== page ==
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Property Conventions

 
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Property Conventions

Throughout this book, there are boxes that break down a given CSS property. These have been reproduced practically verbatim from the CSS specifications, but some explanation of the syntax is in order.

Throughout, the allowed values for each property are listed with a syntax like the following:

Value: [ <length> | thick | thin ]{1,4}
Value: [<family-name> , ]* <family-name>
Value: <url>? <color> [ / <color> ]?
Value: <url> || <color>

Any words between "<" and ">" give a type of value, or a reference to another property. For example, the property font will accept values that actually belong to the property font-family. This is denoted by using the text <font-family>. Any words presented in constant width are keywords that must appear literally, without quotes. The forward slash (/) and the comma (,) must also be used literally.

Several keywords strung together means that all of them must occur, in the given order. For example, help me would mean that the property must use those keywords in that exact order.

If a vertical bar separates alternatives (X | Y), then any one of them must occur. A vertical double bar (X || Y) means that X, Y, or both must occur, but they may appear in any order. Brackets ([...]) are for grouping things together. Juxtaposition is stronger than the double bar, and the double bar is stronger than the bar. Thus "V W | X || Y Z" is equivalent to "[ V W ] | [ X || [ Y Z ]]".

Every word or bracketed group may be followed by one of the following modifiers:

  • An asterisk (*) indicates that the preceding value or bracketed group is repeated zero or more times. Thus, bucket* means that the word bucket can be used any number of times, including zero. There is no upper limit defined on the number of times it can be used.

  • A plus (+) indicates that the preceding value or bracketed group is repeated one or more times. Thus, mop+ means that the word mop must be used at least once, and potentially many more times.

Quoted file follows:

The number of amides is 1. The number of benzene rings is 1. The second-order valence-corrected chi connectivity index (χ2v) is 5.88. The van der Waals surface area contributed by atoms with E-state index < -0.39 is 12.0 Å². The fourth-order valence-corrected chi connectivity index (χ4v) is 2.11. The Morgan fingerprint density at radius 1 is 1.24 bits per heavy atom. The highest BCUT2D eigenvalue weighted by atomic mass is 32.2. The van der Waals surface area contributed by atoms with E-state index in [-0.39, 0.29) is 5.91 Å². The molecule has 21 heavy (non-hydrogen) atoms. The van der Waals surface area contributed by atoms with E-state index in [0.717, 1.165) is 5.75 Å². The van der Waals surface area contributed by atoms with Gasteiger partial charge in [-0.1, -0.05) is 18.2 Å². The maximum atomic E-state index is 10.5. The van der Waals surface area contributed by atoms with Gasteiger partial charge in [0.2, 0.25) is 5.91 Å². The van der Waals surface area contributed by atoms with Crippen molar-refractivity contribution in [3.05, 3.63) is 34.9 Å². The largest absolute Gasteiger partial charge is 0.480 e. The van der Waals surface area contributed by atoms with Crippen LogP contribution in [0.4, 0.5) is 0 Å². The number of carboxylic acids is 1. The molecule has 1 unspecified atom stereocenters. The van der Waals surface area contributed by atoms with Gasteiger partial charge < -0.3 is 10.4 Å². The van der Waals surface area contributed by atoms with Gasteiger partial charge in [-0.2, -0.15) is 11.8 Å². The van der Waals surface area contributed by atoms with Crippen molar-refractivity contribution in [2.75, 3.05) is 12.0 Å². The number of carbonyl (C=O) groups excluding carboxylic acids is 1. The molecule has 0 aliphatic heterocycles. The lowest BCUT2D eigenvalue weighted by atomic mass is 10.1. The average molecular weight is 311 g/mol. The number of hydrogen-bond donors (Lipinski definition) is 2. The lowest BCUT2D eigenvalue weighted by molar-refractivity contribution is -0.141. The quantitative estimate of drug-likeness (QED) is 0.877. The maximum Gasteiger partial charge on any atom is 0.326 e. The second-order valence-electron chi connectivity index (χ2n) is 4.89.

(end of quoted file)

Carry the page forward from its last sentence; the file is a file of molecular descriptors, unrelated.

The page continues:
• A question mark (?) indicates that the preceding value or bracketed group is optional. For example, [pine tree]? means that the words pine tree need not be used (although they must appear in that exact order if they are used).

  • A pair of numbers in curly braces ({M,N}) indicates that the preceding value or bracketed group is repeated at least M and at most N times. For example, ha{1,3} means that there can be one, two, or three instances of the word ha.

Some examples follow:


give || me || liberty

At least one of the three words must be used, and they can be used in any order. For example, give liberty, give me, liberty me give, and give me liberty are all valid interpretations of this example.


[ I | am ]? the || walrus

Either the word I or am may be used, but not both, but use of either is optional. In addition, either the or walrus, or both, must follow in any order. Thus, you could construct I the walrus, am walrus the, am the, I walrus, walrus the, and so forth.


koo+ ka-choo

One or more instances of koo must be followed by ka-choo. Therefore, koo koo ka-choo, koo koo koo ka-choo, and koo ka-choo are all legal. The number of koos is potentially infinite, although there are bound to be implementation-specific limits.


I really{1,4}* [love | hate] [Microsoft | Netscape | Opera | Safari]

The all-purpose web designer's opinion-expresser. This can be interpreted as I love Netscape, I really love Microsoft, and similar expressions. Anywhere from zero to four reallys may be used. You also get to pick between love and hate, even though only love was shown in this example.


[[Alpha || Baker || Cray],]{2,3} and] Delphi

This is a potentially long and complicated expression. One possible result would be Alpha, Cray, and Delphi. The comma is placed because of its position within the nested bracket groups.

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